Metastatic cancer

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Brain metastases

Cancer that starts in one part of the body and spreads to the brain is called brain metastases. It’s sometimes called secondary brain cancer or a metastatic brain tumour. Cancer that starts in the brain is called primary brain cancer. Brain metastases are much more common than primary brain cancer.

Metastatic cancer is also called:

  • metastatic tumour, tumours or disease
  • metastasis (one cancerous tumour)
  • metastases (more than one cancerous tumour)
  • advanced cancer

Any type of cancer can spread to the brain. The most common types of cancer that spread to the brain are:

  • lung – accounts for about half of all brain metastases
  • breast
  • melanoma
  • kidney
  • colorectal

Cancer can spread to any part of the brain. The most common place for brain metastases is the cerebrum, which is the largest and top part of the brain. Less often, cancer spreads to the cerebellum and brain stem. Sometimes there is only a single brain metastasis, but most people develop many brain metastases.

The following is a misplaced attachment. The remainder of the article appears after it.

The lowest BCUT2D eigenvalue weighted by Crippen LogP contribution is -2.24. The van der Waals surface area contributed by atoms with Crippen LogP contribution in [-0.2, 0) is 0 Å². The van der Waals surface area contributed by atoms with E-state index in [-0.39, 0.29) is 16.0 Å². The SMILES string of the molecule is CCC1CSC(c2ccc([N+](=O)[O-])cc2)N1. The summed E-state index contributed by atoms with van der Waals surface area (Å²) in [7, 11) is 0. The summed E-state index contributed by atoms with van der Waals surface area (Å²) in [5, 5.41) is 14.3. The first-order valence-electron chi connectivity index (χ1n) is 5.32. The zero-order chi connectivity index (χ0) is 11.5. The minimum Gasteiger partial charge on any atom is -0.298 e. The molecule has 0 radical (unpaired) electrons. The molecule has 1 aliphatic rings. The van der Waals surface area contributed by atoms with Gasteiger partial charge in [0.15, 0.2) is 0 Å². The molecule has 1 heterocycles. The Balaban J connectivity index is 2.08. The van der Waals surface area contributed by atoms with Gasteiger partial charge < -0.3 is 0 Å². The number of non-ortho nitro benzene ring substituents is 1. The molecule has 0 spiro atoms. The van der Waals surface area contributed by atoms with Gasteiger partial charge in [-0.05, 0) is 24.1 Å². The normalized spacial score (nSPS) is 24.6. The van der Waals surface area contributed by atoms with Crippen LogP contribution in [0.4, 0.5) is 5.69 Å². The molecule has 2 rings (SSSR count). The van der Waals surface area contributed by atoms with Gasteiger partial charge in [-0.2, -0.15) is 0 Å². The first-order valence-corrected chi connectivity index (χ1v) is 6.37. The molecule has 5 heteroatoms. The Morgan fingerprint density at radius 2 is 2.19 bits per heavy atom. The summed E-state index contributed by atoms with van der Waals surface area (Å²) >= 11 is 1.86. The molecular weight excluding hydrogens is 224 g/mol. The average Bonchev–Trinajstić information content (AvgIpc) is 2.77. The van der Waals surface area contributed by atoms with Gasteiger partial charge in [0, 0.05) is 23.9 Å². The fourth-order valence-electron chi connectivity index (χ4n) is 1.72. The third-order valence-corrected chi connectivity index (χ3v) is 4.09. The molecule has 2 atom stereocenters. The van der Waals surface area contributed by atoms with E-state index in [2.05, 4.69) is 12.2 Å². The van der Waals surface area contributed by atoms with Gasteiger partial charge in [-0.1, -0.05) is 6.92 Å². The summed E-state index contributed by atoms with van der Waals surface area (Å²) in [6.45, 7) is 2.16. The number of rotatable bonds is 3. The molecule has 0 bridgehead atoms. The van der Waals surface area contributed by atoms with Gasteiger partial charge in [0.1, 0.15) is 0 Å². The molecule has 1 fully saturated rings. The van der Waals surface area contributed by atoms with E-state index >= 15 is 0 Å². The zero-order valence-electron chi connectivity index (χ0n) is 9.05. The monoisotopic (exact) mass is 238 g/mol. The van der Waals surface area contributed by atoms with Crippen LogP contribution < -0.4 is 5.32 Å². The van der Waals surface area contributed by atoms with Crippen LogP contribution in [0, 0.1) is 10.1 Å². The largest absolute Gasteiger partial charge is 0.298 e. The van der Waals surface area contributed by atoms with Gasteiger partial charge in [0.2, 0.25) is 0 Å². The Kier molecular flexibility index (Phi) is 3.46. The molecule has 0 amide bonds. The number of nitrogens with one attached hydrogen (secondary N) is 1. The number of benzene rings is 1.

Cancer can also spread to the membrane that covers the brain and spinal cord (the meninges). This is called leptomeningeal metastases or meningeal carcinomatosis.

Symptoms

The symptoms of brain metastases vary depending on which part of the brain is affected. Other health conditions can cause the same symptoms as brain metastases. See your doctor if you have these symptoms.